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  • Writer's pictureKim M Horwood

The Junction

Curling around lush pastures and dividing country towns, the river is unaware of its power, breaking earth and man as it swells and diminishes with the seasons. It creeps alongside apple trees and dairies, never suspicious of our need to conquer it. Never knowing its quiet strength brings peace, we are fascinated by its tawny depths and spellbound by its calm. The river is never alone but its journey is lonely.

That is, until it reaches a place where currents converge and two muddied waters merge. Alone, the mighty river is revered, but when two rivers meet, it is the ultimate test of harmony, a compromise of nature. The unity of two great forces is to be admired. Their junction is a celebration.

For my ancestors, the junction became a sanctuary. They would follow their hearts to gather where the rivers joined. They came for hospitality and for song, and they came to repair and to grieve.

On the banks of the junction, where the Hunter River meets the Williams River, my family were the publicans of the Morris Hotel for over 50 years.

Established in 1836, George Morris became licensee in 1901, with his son, John, and John’s wife, Cissie, taking over in 1911.

In those pioneering days, the rivers and their junction were a hub, and the Morris Hotel became the perfect vantage point for boat races, beer, and wine from the Irrawang Vineyard, one of the first in the Hunter Valley and the first in Australia to export.

When paddle wheel steamboats began to replace rowboats on the river, Raymond Terrace was a favoured port, and the Morris Hotel, later the Morris Junction Inn, became popular with travellers. Sitting proudly near the intersection of the rivers, across the paddocks and fruit trees of Millers Forest, the Junction Inn is a Raymond Terrace icon, a place that grew in reputation for its homely rooms and hospitality. If home were miles away or if it were just around the corner, visitors and locals alike, would gather at this place that felt like home. They would enjoy an animated yarn with John; if Cissie were at the piano, they would let her music fill their ears and ease the worries of their day.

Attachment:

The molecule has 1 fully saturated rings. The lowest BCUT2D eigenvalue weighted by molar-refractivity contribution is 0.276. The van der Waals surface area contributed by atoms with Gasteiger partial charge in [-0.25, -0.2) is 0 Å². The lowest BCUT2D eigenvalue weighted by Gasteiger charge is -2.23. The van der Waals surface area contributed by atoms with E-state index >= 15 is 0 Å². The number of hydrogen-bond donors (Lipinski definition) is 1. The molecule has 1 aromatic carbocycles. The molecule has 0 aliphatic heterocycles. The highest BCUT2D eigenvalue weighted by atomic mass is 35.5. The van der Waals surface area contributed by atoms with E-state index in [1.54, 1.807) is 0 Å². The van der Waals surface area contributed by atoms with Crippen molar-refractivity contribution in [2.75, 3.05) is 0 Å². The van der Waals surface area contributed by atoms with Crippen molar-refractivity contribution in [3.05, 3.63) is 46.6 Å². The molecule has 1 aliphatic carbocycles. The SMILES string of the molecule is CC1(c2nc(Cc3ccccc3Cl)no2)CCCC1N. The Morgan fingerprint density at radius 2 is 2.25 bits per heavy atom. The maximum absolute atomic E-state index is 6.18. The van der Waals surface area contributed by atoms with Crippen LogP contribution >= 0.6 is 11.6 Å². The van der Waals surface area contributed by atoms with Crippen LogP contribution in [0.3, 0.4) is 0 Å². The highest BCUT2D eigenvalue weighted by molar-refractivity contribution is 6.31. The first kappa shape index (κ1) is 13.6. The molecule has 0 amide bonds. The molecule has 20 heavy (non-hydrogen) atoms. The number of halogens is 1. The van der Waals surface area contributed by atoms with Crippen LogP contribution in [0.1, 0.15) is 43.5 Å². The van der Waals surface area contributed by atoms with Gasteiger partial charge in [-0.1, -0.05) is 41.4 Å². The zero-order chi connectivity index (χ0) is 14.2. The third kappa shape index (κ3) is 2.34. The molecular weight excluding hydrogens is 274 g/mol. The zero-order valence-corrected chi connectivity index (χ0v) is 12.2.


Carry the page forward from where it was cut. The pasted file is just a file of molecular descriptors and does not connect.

Cissie had an appreciation and deep love for the river. It was the lifeline that brought visitors and provided fish to feed them. A keen fisherwoman, Cissie not only had the river in her blood, but the region was in her DNA; her father was Dredge Master with the Harbours and Rivers Department, her uncle a shipbuilder, and her mother had been born at Duckhole Farm, on the fringes of Raymond Terrace.

Welcoming and gracious, John and Cissie Morris became icons. John was known for his genial humour and kindness, and Cissie for her charity, and the way she rolled up her sleeves to make the hotel one of the best conducted on the New South Wales coast. The Morris’s were community minded, attending social and church functions, and subscribing to the funds of most sporting bodies in the district. Cissie’s talents as a pianist were sought after for concerts, charity events, and parties.

Cissie and her sister, Aggie had both married Morris brothers. They came from large families, who knew hardship and tragedy, but supported each other, despite the distance and years between them. When Aggie’s husband and John’s brother, George Jnr died of pneumonia at only twenty-seven, Aggie was consumed by grief, and along with her three children, was taken in by Cissie and John. My grandfather was Aggie’s youngest child and was only four when his father, George died. He would call the Morris Junction Inn his home, into his adult years.

By the time my grandfather celebrated his eighteenth birthday, his Aunt Cissie was mourning his uncle’s death, but she would continue as licensee, without her beloved John. She had Aggie to help her cook meals, work the bar, and clean rooms, and her reputation was already widely known as a generous and sociable hostess with many guests returning regularly. The hotel was always full and loud, but there was nothing louder than the praise they had for Cissie.

Her service to the public was acknowledged in a lengthy obituary in the Dungog Chronicle in 1951. Even unwell, she worked until she could work no more. Just as the river was loved and revered, Cissie Morris died, loved and revered, following a short illness.

For our family, the spirit of the river surges through us, steadfast and strong. The junction provided my ancestors with a birthplace and a living. All that the river symbolises, are qualities that are borne into us – we are gracious and generous, proud and relentless, but bold and untamed.

Raised in the Morris Junction Inn, on the banks of the Hunter River, my grandfather, Jack Morris was a loud larrikin who could spin a yarn, just as his Uncle John had done before him. He served his community and then he served his country in WWII, by journeying great oceans to the Middle East and Papua New Guinea.

I never fully understood my grandfather’s journey and his relationship with the water, until long after he passed, but my brother, sisters, and I, have always had the utmost respect and pride for our family history. It was not until my brother passed recently, that I understood Sir Isaac Newton’s quote, “If I have seen further, it is by standing on the shoulders of giants.”

My muse emerges from the shadows of the Junction Inn and dances with the ghosts of the Hunter River. But my true inspiration comes from standing on the shoulders of Morris giants.

(Photo of the Morris Hotel provided by Photo Time Tunnel.)

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